A process where a conflict of interest is managed to ensure probity, transparency of interest and the public interest. In some cases, agencies will be required by legislation to manage conflicts in a particular way. The Managing Conflicts of Interest in the Public Sector Toolkit suggests six major options for managing conflicts of interest are:
a common mechanism for managing potential conflicts of interest is to require certain employees to register their pecuniary and non-pecuniary interests that may in the future conflict with some aspect of their work. This requirement is usually confined to people in very senior positions, in roles at higher risk of encountering conflicts or in particular types of public organisation (including procurement or HR). Registers of interests for appointed public employees are usually not public; strict confidentiality policies and procedures should apply. However, the registration or declaration of conflicts of interest does not in itself necessarily resolve the conflict. Additional measures to positively resolve or manage conflicts of interest should also be considered.
Where restrictions are placed on the public employee’s involvement in the matter. Restriction is often the most appropriate management strategy when the employee can be effectively separated from parts of the activity or process and the conflict of interest is not likely to arise frequently. This means: non-involvement in any critical criteria setting or decision-making role in the process concerned; refraining from taking part in any debate about the issue abstaining from voting on decision proposals; withdrawing from discussion of affected proposals and plans; having restricted access to information relating to the conflict of interest; being denied access to sensitive documents or confidential information relating to the conflict of interest.
Where a person without Interest (a third party or probity adviser) is used to oversee part or all of the process that deals with the matter. Recruiting strategies are most useful where it is not appropriate or desirable for the employee, as the individual with the conflict of interest, to remove themselves from the decision-making process. This is particularly relevant if the employee’s particular expertise is necessary and genuinely not easily replaced. Increasing the number of people sitting on decision-making committees to balance the influence of a single member who may have a conflict of interest but who has some special reason to remain on the committee may also be a strategy.
Removal strategies will be most appropriate for ongoing serious conflicts of interest where ad hoc restriction or recruitment of others is not feasible or appropriate. Such strategies aim to remove the employee, as the individual with the conflict of interest, from all duties related to the conflict of interest for as long as the conflict of interest exists. Removal includes abstaining from any formal or informal discussion about the matter and being removed from the situation where the employee may still exert, or be perceived to exert, a covert influence on decisions or actions taken in the matter.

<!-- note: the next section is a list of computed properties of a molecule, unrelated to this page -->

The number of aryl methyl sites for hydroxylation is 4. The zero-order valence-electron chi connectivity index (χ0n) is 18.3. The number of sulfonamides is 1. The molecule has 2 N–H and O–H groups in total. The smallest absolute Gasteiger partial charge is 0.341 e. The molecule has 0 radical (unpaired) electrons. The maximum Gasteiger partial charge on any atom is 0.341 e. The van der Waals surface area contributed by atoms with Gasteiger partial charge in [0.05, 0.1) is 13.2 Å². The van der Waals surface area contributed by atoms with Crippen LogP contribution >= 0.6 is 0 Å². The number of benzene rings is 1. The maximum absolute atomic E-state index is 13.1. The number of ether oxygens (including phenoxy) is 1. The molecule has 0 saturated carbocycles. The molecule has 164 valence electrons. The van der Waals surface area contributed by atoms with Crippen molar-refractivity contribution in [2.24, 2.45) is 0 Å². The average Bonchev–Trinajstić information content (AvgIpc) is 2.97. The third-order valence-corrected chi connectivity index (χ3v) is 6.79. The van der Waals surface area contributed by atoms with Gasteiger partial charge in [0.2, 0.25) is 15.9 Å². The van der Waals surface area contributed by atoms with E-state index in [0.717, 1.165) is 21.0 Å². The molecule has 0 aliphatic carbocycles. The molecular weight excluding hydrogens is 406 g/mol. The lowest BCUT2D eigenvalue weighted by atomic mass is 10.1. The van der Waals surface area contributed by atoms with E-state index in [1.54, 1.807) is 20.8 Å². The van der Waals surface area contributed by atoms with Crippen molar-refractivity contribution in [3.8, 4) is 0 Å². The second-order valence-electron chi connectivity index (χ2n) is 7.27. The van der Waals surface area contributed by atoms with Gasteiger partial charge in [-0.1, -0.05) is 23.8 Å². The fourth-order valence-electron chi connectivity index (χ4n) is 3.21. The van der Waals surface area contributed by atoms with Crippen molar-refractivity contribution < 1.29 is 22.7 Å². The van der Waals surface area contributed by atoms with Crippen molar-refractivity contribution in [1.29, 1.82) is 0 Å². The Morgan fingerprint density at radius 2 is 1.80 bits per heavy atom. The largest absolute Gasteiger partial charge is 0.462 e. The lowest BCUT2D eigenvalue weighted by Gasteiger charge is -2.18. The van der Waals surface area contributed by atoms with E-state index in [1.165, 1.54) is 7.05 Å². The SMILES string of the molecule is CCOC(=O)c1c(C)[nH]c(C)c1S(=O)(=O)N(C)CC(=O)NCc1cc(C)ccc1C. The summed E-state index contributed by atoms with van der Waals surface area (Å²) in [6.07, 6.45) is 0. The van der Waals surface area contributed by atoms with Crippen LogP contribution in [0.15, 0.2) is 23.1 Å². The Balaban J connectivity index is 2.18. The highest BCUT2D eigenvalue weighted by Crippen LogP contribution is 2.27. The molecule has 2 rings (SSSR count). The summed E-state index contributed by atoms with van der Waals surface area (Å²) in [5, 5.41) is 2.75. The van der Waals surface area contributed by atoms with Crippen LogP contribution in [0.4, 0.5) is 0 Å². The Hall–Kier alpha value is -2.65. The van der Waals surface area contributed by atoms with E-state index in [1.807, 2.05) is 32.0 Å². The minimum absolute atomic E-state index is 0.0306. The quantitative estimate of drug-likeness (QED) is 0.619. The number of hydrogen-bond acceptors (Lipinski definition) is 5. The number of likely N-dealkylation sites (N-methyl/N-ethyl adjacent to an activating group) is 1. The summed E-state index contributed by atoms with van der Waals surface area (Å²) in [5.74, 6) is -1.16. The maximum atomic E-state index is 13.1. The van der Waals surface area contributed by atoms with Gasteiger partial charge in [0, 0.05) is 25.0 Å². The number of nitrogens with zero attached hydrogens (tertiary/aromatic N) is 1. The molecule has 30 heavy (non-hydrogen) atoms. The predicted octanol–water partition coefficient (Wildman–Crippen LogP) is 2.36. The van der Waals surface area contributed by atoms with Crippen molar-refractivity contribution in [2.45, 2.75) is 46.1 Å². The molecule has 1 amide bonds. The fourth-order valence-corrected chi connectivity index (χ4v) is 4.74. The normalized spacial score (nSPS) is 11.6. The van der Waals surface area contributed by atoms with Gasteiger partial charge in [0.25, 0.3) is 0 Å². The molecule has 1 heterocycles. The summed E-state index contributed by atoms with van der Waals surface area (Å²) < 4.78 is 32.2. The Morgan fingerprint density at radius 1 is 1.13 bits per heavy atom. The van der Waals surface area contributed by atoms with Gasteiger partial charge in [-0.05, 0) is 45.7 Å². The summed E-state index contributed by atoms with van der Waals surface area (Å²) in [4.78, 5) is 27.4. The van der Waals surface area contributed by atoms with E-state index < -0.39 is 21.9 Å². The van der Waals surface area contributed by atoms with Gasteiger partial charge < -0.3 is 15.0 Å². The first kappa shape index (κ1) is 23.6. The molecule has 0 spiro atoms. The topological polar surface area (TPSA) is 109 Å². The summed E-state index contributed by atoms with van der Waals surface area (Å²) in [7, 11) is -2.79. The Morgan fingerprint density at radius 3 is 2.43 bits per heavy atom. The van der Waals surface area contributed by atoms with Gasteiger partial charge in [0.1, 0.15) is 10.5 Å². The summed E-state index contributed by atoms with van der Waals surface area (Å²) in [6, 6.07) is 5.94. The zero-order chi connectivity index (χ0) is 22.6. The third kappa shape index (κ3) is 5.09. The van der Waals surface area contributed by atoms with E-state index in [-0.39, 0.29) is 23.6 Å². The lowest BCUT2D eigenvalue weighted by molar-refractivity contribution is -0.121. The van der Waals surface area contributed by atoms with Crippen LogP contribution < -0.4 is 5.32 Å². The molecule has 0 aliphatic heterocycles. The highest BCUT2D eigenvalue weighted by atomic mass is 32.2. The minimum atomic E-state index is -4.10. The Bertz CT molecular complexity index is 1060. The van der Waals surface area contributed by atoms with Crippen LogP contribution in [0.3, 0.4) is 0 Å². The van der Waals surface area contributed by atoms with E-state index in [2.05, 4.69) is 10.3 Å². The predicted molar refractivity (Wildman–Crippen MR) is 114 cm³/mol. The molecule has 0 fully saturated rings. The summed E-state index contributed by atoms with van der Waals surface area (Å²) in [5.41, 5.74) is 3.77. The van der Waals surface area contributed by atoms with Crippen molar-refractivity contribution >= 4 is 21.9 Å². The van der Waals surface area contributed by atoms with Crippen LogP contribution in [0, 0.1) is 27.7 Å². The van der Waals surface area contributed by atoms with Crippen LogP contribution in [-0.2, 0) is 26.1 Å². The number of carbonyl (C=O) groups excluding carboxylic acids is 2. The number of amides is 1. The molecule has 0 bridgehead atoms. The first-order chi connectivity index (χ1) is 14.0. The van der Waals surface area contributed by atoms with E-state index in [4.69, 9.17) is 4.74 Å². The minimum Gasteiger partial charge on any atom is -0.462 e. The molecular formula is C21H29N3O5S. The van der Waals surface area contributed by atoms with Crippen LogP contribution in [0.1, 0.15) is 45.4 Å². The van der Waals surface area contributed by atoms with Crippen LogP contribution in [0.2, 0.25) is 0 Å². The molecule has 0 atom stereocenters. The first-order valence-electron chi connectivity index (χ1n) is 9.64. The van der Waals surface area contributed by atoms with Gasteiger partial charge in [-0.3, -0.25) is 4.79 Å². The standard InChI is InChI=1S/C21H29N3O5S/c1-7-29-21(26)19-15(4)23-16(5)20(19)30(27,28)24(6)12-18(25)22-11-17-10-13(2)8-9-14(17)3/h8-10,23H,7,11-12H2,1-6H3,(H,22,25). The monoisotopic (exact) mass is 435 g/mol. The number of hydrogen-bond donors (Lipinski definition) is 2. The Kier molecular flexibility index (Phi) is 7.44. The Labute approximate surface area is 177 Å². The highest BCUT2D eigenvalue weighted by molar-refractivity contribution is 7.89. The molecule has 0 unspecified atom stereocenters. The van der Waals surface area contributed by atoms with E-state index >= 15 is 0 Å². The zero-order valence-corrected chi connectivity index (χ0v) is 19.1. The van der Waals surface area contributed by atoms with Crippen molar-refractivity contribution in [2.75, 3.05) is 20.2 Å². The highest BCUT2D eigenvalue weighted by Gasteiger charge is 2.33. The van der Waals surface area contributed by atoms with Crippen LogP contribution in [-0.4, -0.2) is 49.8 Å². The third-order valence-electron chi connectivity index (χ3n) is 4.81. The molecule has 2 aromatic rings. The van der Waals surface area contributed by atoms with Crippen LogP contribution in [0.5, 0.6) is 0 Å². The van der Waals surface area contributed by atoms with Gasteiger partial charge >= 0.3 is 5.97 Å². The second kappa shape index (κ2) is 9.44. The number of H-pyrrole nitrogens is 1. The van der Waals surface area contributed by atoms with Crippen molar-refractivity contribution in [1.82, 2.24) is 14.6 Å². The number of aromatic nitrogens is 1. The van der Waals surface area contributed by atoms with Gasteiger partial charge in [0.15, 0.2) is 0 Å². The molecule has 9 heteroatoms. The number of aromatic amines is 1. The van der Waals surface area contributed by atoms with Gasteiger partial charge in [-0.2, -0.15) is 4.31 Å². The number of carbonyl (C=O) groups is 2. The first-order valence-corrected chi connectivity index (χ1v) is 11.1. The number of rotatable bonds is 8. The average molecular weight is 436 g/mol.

Where the public employee relinquishes the private interest that is creating the conflict. There may be occasions when the employee’s commitment to public duty outweighs their attachment to their private interest. They may therefore prefer to relinquish the relevant private interest rather than radically change their work responsibilities or environment.
Where the employee resigns from their position with the University; this is the most extreme solution to a serious Conflict of Interest. This would only be relevant where the employee cannot or will not relinquish their conflicting private interest when changes to their work responsibilities or environment are not feasible and the conflict of interest and its potential or perceived effects are of high risk or high significance.
At JCU, examples of options for management include the following, which in some circumstances could be incorporated into a management plan:
- taking no further action because the potential for conflict is minimal or can be eliminated by disclosure and effective supervision;
- informing persons likely to be affected of the University's examination of the disclosure and decision that there is no conflict or the potential for conflict is minimal;
- where there may be a reasonably perceived conflict of interest or whereby processes are already underway when the perception is raised - appointing an independent third party to oversee the integrity of the process;
- appointing alternative persons to the panel or committee to remove the influence of the individual about whom the perception is held;
- seeking the views of persons likely to be affected about the person continuing in the process;
- restricting the access of the person to relevant information that is sensitive or confidential;
- requesting the person to relinquish or divest the personal interest which creates the conflict or to make arrangements such as a blind trust;
- removing the person from the responsibilities or duties to which the conflict relates (for staff relationships this may mean removal from a role);
- making arrangements for members of boards and committees to absent themselves from debate or decision on specific matters.
- maintaining records of activities that may lead to conflicts, for example: consultancies; membership of committees, boards of directors, advisory groups, or selection committees; and where they hold financial delegation or are in receipt of cash services or equipment from outside bodies;
- seeking input from the Chief of Staff or Director HR;
- providing education to the person about identifying conflict of interest; and
- agreeing with the person triggers to escalate the situation for review of the management plan.